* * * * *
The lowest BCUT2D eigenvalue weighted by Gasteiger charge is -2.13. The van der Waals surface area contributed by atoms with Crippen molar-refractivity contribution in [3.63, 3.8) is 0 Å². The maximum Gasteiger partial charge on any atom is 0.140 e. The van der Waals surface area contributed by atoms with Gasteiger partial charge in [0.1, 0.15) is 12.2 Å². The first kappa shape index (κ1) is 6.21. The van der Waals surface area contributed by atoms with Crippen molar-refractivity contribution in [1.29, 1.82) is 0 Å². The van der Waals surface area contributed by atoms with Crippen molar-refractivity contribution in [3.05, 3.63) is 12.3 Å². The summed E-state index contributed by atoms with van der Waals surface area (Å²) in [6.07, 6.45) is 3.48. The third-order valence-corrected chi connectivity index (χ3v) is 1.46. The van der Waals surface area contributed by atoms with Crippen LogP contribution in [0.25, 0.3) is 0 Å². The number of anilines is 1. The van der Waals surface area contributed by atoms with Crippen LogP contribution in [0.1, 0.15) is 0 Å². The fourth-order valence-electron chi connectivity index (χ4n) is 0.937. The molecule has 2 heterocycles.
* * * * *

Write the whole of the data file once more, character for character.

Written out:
The lowest BCUT2D eigenvalue weighted by Gasteiger charge is -2.13. The van der Waals surface area contributed by atoms with Crippen molar-refractivity contribution in [3.63, 3.8) is 0 Å². The maximum Gasteiger partial charge on any atom is 0.140 e. The van der Waals surface area contributed by atoms with Gasteiger partial charge in [0.1, 0.15) is 12.2 Å². The first kappa shape index (κ1) is 6.21. The van der Waals surface area contributed by atoms with Crippen molar-refractivity contribution in [1.29, 1.82) is 0 Å². The van der Waals surface area contributed by atoms with Crippen molar-refractivity contribution in [3.05, 3.63) is 12.3 Å². The summed E-state index contributed by atoms with van der Waals surface area (Å²) in [6.07, 6.45) is 3.48. The third-order valence-corrected chi connectivity index (χ3v) is 1.46. The van der Waals surface area contributed by atoms with Crippen LogP contribution in [0.25, 0.3) is 0 Å². The number of anilines is 1. The van der Waals surface area contributed by atoms with Crippen LogP contribution in [0.1, 0.15) is 0 Å². The fourth-order valence-electron chi connectivity index (χ4n) is 0.937. The molecule has 2 heterocycles.